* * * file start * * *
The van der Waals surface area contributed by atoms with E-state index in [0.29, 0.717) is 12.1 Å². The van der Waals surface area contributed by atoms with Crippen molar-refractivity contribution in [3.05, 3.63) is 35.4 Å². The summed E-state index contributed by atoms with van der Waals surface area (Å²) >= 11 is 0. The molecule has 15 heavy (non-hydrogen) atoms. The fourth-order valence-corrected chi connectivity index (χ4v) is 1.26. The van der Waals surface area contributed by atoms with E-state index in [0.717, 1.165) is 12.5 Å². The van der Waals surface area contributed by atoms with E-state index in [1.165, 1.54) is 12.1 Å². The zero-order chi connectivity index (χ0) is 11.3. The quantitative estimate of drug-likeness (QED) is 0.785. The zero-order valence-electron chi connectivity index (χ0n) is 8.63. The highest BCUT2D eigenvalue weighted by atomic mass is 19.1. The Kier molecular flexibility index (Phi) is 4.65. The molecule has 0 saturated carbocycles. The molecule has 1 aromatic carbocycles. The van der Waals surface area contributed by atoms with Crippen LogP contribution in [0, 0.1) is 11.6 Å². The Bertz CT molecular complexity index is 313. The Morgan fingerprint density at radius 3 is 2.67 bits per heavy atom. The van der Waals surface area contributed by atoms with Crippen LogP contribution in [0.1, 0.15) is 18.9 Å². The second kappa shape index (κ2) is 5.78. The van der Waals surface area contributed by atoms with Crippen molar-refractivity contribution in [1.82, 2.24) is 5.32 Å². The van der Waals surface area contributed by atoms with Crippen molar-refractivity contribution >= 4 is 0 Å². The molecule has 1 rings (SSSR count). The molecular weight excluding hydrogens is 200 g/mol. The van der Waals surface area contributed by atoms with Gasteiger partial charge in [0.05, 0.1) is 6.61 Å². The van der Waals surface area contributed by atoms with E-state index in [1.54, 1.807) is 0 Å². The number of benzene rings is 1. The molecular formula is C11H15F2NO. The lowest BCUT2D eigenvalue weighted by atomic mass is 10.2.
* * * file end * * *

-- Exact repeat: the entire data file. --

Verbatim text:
The van der Waals surface area contributed by atoms with E-state index in [0.29, 0.717) is 12.1 Å². The van der Waals surface area contributed by atoms with Crippen molar-refractivity contribution in [3.05, 3.63) is 35.4 Å². The summed E-state index contributed by atoms with van der Waals surface area (Å²) >= 11 is 0. The molecule has 15 heavy (non-hydrogen) atoms. The fourth-order valence-corrected chi connectivity index (χ4v) is 1.26. The van der Waals surface area contributed by atoms with E-state index in [0.717, 1.165) is 12.5 Å². The van der Waals surface area contributed by atoms with E-state index in [1.165, 1.54) is 12.1 Å². The zero-order chi connectivity index (χ0) is 11.3. The quantitative estimate of drug-likeness (QED) is 0.785. The zero-order valence-electron chi connectivity index (χ0n) is 8.63. The highest BCUT2D eigenvalue weighted by atomic mass is 19.1. The Kier molecular flexibility index (Phi) is 4.65. The molecule has 0 saturated carbocycles. The molecule has 1 aromatic carbocycles. The van der Waals surface area contributed by atoms with Crippen LogP contribution in [0, 0.1) is 11.6 Å². The Bertz CT molecular complexity index is 313. The Morgan fingerprint density at radius 3 is 2.67 bits per heavy atom. The van der Waals surface area contributed by atoms with Crippen LogP contribution in [0.1, 0.15) is 18.9 Å². The second kappa shape index (κ2) is 5.78. The van der Waals surface area contributed by atoms with Crippen molar-refractivity contribution in [1.82, 2.24) is 5.32 Å². The van der Waals surface area contributed by atoms with Crippen molar-refractivity contribution >= 4 is 0 Å². The molecule has 1 rings (SSSR count). The molecular weight excluding hydrogens is 200 g/mol. The van der Waals surface area contributed by atoms with Gasteiger partial charge in [0.05, 0.1) is 6.61 Å². The van der Waals surface area contributed by atoms with E-state index in [1.54, 1.807) is 0 Å². The number of benzene rings is 1. The molecular formula is C11H15F2NO. The lowest BCUT2D eigenvalue weighted by atomic mass is 10.2.